The General Comment is available in the following (official) languages:

pdf English pdf French pdf Spanish  pdf Chinese  pdf Arabic  pdf Russian


United Nations Minnesota Protocol on the Investigation of Potentially Unlawful Death (2014-16)

Over the course of Prof. Heyns’ mandate as Special Rapporteur, it became clear that the UN Manual on the Prevention and Investigation of Extra-Legal, Arbitrary and Summary Executions (sometimes known as the “Minnesota Protocol”) was a vital document for the work of the mandate, providing what was at one time the “gold standard” for the investigation of potentially unlawful death.  But the document was in need of revision to accommodate more recent technological and legal developments in order to ensure that it continued to add value in the pursuit of effective accountability for violations of the right to life.

A full page dedicated to the process of revising the Minnesota Protocol, and examples of its use, is available here.

The Minnesota Protocol is available in the following (official) languages:

pdf English pdf French pdf Spanish  pdf Chinese  pdf Arabic  pdf Russian

It is also available in the following unofficial translations:

pdf Thai  pdf Burmese

In May 2017 Prof. Christof Heyns published a blog on Just Security discussing the impact of the revised Minnesota Protocol.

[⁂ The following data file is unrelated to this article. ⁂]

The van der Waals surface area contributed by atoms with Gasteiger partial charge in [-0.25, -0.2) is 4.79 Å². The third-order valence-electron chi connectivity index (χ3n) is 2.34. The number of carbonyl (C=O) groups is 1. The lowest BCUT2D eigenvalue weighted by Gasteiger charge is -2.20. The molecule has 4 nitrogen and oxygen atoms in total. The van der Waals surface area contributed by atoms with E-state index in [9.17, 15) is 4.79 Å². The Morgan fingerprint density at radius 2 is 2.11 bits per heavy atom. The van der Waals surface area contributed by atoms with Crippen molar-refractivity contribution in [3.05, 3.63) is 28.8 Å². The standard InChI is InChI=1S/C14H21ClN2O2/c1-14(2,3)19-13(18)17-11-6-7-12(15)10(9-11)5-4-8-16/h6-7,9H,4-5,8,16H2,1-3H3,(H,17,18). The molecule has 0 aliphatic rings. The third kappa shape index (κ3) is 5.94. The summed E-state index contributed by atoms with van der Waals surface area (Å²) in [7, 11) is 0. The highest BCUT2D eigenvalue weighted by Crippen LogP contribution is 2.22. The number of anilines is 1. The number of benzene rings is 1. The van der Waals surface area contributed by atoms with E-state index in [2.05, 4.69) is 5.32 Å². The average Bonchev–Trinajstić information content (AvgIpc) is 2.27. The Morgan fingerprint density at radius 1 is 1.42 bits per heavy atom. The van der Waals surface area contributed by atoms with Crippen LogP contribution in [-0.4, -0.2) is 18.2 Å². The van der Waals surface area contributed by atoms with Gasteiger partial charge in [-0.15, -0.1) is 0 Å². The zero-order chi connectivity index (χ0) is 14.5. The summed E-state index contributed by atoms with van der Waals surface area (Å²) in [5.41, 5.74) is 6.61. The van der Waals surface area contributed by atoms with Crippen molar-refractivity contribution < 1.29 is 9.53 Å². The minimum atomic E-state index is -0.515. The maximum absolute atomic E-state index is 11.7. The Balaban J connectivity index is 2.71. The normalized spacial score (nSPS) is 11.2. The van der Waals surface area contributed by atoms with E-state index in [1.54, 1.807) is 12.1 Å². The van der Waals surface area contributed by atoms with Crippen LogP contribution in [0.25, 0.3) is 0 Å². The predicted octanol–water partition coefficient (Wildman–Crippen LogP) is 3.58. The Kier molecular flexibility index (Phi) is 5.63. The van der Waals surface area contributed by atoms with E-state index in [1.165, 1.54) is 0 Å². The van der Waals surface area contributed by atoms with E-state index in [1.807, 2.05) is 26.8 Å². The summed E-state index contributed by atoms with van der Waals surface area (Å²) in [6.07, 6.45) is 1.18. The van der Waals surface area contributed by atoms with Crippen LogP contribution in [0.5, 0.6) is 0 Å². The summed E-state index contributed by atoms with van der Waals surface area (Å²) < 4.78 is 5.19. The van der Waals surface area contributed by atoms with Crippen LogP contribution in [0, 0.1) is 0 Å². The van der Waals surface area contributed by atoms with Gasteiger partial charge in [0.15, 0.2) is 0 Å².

Also in May 2017, Dr Jan Hessbruegge (of OHCHR’s New York office) published an EJIL Talk blog about the salient contributions of the revised document.


Human Rights Council ~ “Joint Report” of two Special Rapporteurs on the management of assemblies (2014-16)

In 2014, in Resolution 25/38, the UN Human Rights Council mandated Prof. Heyns (as Special Rapporteur on extrajudicial, summary or arbitrary executions) along with his fellow Special Rapporteur Maina Kia (Special Rapporteur on the rights of freedom of peaceful assembly and of association) to undertake a special report aimed at providing the Council with practical recommendations on the management of peaceful assemblies.

A full discussion of the process can be found here, along with links to the publicity and awareness-raising work undertaken by the Office of the Special Rapporteur on the rights of freedom of peaceful assembly and of association.
The Joint report is available in the following (official) languages:

pdf English pdf French pdf Spanish  pdf Chinese  pdf Arabic  pdf Russian

It is also available in the following unofficial translations:

pdf Hindi   pdf Khmer  pdf Korean  pdf Thai  pdf Japanese

 


African Commission on Human and Peoples’ Rights General Comment No.3 on the right to life (2014-15)

One of Prof. Heyns’ priorities as UN Special Rapporteur was to work closely with regional mechanisms, and, guided by the Addis Ababa Roadmap, this was particularly the case with the African Commission on Human and Peoples’ Rights (for which the Centre for Human Rights has a long and proud track record of providing technical assistance). In this regard Prof. Heyns, and members of staff at what was then known as the Unlawful Killings Unit were delighted to provide assistance to the Commission as it considered the adoption of a general comment on the right to life. The Unit provided a Resource Pack for the members of the relevant Working Group, and assisted in the facilitation of two drafting meetings, in Kigali and in Geneva, to work on the draft text.

The General Comment is available in the following (official) languages:

pdf English   pdf French   pdf Portuguese   pdf Arabic

In 2015, Dr Thomas Probert published a blog-piece on Just Security about the salience of the General Comment
In 2017 Prof. Christof Heyns and Dr Thomas Probert published a chapter in a volume edited by Prof. Dire Tladi and others, on the way the General Comment had clarified the right.